On her father's death in 2003, Sedgwick inherited the house on the family's Santa Fe ranch, now run as a charitable trust, near Nogales on the Arizonan border with Mexico. Quietly religious, she had an adobe chapel built to her parents' memory, and imported a buffalo to which, when it seemed depressed, she would play classical music. (It died.) "There is," she said, "always time for beauty," and she found it at last in the one place she had come to call home.

Charles Darwent

Paulita Sedgwick, independent film-maker and rancher: born Washington DC 7 December 1943; one son; died Arizona 18 December 2009.

Start your day with The Independent, sign up for daily news emails
PROMOTED VIDEO
Have you tried new the Independent Digital Edition apps?
ebooks
ebooksA special investigation by Andy McSmith
Latest stories from i100
Have you tried new the Independent Digital Edition apps?
Independent Dating
and  

By clicking 'Search' you
are agreeing to our
Terms of Use.

iJobs Job Widget
iJobs General

Tradewind Recruitment: PMLD Teacher

Negotiable: Tradewind Recruitment: PMLD Teacher A specialist primary school i...

Recruitment Genius: Online Media Sales Trainee

£15000 - £30000 per annum: Recruitment Genius: Now our rapidly expanding and A...

Recruitment Genius: Public House Manager / Management Couples

£15000 - £20000 per annum: Recruitment Genius: Are you passionate about great ...

Recruitment Genius: Production Planner

£20000 - £30000 per annum: Recruitment Genius: This fast growing reinforcing s...

Day In a Page

As in 1942, Germany must show restraint over Greece

As in 1942, Germany must show restraint over Greece

Mussolini tried to warn his ally of the danger of bringing the country to its knees. So should we, says Patrick Cockburn
Britain's widening poverty gap should be causing outrage at the start of the election campaign

The short stroll that should be our walk of shame

Courting the global elite has failed to benefit Britain, as the vast disparity in wealth on display in the capital shows
Homeless Veterans appeal: The rise of the working poor: when having a job cannot prevent poverty

Homeless Veterans appeal

The rise of the working poor: when having a job cannot prevent poverty
Prince Charles the saviour of the nation? A new book highlights concerns about how political he will be when he eventually becomes king

Prince Charles the saviour of the nation?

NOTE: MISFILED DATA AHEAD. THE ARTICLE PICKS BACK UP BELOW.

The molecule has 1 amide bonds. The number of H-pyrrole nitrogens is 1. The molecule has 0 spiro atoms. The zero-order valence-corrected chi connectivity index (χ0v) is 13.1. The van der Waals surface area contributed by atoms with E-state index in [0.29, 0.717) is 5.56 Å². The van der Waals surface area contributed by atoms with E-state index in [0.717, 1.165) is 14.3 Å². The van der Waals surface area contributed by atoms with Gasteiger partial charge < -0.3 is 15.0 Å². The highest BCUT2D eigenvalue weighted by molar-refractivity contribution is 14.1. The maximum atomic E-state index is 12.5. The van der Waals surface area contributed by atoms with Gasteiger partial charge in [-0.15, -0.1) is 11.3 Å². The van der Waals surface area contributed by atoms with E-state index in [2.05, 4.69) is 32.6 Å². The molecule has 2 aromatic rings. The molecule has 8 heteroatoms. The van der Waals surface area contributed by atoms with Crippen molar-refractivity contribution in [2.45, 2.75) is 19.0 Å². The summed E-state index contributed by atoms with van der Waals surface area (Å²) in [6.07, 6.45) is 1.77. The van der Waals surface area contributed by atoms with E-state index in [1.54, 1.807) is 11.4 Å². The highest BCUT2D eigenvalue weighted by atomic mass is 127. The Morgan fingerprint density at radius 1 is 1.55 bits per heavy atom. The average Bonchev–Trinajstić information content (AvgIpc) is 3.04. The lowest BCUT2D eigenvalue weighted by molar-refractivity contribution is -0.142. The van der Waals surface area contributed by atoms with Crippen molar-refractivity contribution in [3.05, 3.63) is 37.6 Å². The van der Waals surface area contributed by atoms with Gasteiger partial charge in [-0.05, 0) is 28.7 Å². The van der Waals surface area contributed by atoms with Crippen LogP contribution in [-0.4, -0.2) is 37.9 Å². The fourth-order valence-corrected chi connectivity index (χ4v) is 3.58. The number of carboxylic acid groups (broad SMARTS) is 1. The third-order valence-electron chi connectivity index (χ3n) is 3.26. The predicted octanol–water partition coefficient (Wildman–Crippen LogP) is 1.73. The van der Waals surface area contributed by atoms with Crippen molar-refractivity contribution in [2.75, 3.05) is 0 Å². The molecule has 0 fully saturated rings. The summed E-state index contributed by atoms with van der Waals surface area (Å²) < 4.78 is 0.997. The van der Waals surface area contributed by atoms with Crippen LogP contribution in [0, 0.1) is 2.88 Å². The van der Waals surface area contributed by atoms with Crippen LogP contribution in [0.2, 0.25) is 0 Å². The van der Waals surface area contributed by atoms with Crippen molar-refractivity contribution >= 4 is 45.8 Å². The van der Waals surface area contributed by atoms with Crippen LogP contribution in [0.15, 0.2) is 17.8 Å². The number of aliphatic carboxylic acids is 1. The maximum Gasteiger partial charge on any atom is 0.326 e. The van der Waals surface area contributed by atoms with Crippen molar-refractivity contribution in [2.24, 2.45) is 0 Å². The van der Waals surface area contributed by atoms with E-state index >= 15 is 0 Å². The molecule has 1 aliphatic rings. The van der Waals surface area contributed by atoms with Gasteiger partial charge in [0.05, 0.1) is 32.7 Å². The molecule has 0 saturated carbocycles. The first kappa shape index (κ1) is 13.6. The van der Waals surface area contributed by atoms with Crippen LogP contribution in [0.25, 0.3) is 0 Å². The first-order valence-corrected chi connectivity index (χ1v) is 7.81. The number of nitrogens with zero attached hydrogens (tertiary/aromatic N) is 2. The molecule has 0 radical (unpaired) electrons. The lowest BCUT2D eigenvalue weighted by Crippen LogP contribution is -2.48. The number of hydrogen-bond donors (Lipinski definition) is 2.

A new book highlights concerns about how political he will be when he eventually becomes king
How books can defeat Isis: Patrick Cockburn was able to update his agenda-setting 'The Rise of Islamic State' while under attack in Baghdad

How books can defeat Isis

Patrick Cockburn was able to update his agenda-setting 'The Rise of Islamic State' while under attack in Baghdad
Judith Hackitt: The myths of elf 'n' safety

Judith Hackitt: The myths of elf 'n' safety

She may be in charge of minimising our risks of injury, but the chair of the Health and Safety Executive still wants children to be able to hurt themselves
The open loathing between Barack Obama and Benjamin Netanyahu just got worse

The open loathing between Obama and Netanyahu just got worse

The Israeli PM's relationship with the Obama has always been chilly, but going over the President's head on Iran will do him no favours, says Rupert Cornwell
French chefs get 'le huff' as nation slips down global cuisine rankings

French chefs get 'le huff' as nation slips down global cuisine rankings

Fury at British best restaurants survey sees French magazine produce a rival list
Star choreographer Matthew Bourne gives young carers a chance to perform at Sadler's Wells

Young carers to make dance debut

What happened when superstar choreographer Matthew Bourne encouraged 27 teenage carers to think about themselves for once?
Design Council's 70th anniversary: Four of the most intriguing prototypes from Ones to Watch

Design Council's 70th anniversary

Four of the most intriguing prototypes from Ones to Watch
Dame Harriet Walter: The actress on learning what it is to age, plastic surgery, and her unease at being honoured by the establishment

Dame Harriet Walter interview

The actress on learning what it is to age, plastic surgery, and her unease at being honoured by the establishment
Art should not be a slave to the ideas driving it

Art should not be a slave to the ideas driving it

Critics of Tom Stoppard's new play seem to agree that cerebral can never trump character, says DJ Taylor
Bill Granger recipes: Our chef's winter salads will make you feel energised through February

Bill Granger's winter salads

Salads aren't just a bit on the side, says our chef - their crunch, colour and natural goodness are perfect for a midwinter pick-me-up
England vs Wales: Cool head George Ford ready to put out dragon fire

George Ford: Cool head ready to put out dragon fire

No 10’s calmness under pressure will be key for England in Cardiff
Michael Calvin: Time for Old Firm to put aside bigotry and forge new links

Michael Calvin's Last Word

Time for Old Firm to put aside bigotry and forge new links